Honor Día de los Muertos in Chicago with these 6 celebrations

By Daniel Goldberg |

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El Día de los Muertos, or Day of the Dead, is NOT Halloween. Often confused with the “spooky” holiday, Día de los Muertos, celebrated from October 31 to November 2, honors loved ones who have died and is an intergenerational coming together of families. The holiday is celebrated throughout Latin America, so there are many different customs representing different countries and regions.

In Chicago, we are most familiar with the Mexican tradition, which features ofrendas: displays on altars that include pictures, food, drink, flowers, and calaveras, or sugar skulls. Families pray together and tell stories of loved ones who have passed. When the night concludes, the food and drink on the altar is consumed by the family and dancing and music begins.

Below you will find some of the many events and celebrations Chicago has to offer to celebrate these days of remembrance.


Día de los Muertos Ofrenda

Runs till November 2 • Albany Park Community Center; 5101 N. Kimball Ave. • Free • Link
Now in its second year, this event allows families who've been affected by violence in Chicago to place ofrendas on a public altar. Hosted by Israel’s Gifts of Hope, Moms Demand Action- Lincoln Square, and the Albany Park Community Center, the display aims to raise awareness of violence in Chicago and engage the community while honoring loved ones. The event ends on November 2 at 2:00 pm with a family movie day: Disney’s Coco will be shown, popcorn and refreshments will be served.

An ofrenda


13th Annual Carrera de los Muertos

November 2, starting at 8:00 am • Benito Juarez Community Academy; 1450 W Cermak Rd. • Race registration closed but free to the public • Link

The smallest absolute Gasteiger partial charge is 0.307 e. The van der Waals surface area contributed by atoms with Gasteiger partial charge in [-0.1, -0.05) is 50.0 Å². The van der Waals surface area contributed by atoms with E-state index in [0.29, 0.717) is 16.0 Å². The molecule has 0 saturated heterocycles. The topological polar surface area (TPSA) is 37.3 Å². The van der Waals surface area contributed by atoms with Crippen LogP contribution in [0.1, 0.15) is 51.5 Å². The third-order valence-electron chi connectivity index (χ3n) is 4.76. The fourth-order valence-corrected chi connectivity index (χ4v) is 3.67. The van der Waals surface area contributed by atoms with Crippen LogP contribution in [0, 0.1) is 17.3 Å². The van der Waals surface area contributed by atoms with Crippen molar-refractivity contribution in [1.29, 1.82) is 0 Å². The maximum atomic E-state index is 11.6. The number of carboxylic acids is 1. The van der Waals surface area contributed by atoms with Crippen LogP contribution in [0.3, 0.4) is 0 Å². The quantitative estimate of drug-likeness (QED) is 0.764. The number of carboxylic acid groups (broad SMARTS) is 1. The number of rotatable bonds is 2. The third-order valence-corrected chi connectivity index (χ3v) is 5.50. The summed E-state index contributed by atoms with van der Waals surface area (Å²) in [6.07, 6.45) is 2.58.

The only 5k that runs through the Pilsen neighborhood, Carrera de los Muertos (Race of the Dead), promotes health and wellness and is also a celebration of Día de los Muertos. Join the crowd and cheer on the runners with mariachis, traditional folkloric dance groups, and Chicago House DJs. There is plenty of kids’ activities, as well as Mexican and Latin American food and drink.


Día De Los Muertos Celebration

November 2, 12:00 pm-4:00 pm • Antique Taco Bridgeport; 1000 W 35th St. • Free • Link
A celebration of the Day of the Dead replete with food trucks (including Antique Taco, Tamale Spaceship, Big Mich, and Butter Dough), crafts, and music. This family-focused event is sure to be delicious and present a learning experience for children.


Muertos de la Risa, Juntos We Rise

November 2, 2:00 pm-6:30 pm • Dvořák (Anton) Park; 1119 W. Cullerton St. Free • Link
Join the longest-running Día de los Muertos celebration in Chicago with an evening of spectacle and ancestral remembrance. Hosted by SGA Youth and Family Services and Elevarte Community Studio, the celebration will feature face-painting, hands-on craftmaking, performances, street-level ofrendas and a community procession. Bring your walking shoes, your muertos inspired attire, and/or your own mobile ofrenda — and help fill the neighborhood with joy and laughter.


Día de los Muertos: Love Never Dies Ball

November 2, 6:00 pm-10:00 pm • National Museum of Mexican Art; 1852 W 19 St. • $125 online/$150 at door (21+) • Link
This masquerade at the National Museum of Mexican Art features live music, dancing, culinary treats, beverages, and prizes. While celebrating, you can also view the museum's La Muerte Niña: Day of the Dead exhibition. Proceeds from the event help support the National Museum of Mexican Art.


Maxwell Street Market: Día de los Muertos

November 3, 10:00 am-2:00 pm• 800 S. Desplaines St. • Free • Link
The historic Maxwell Street Market celebrates Día de los Muertos with live music, food, and art workshops. Create your own altars, ofrendas, and sugar skulls, or join the Papel Picado workshop.

Maxwell Street Market (Photo: Edsel Little, CC BY-SA 2.0, via Wikimedia Commons)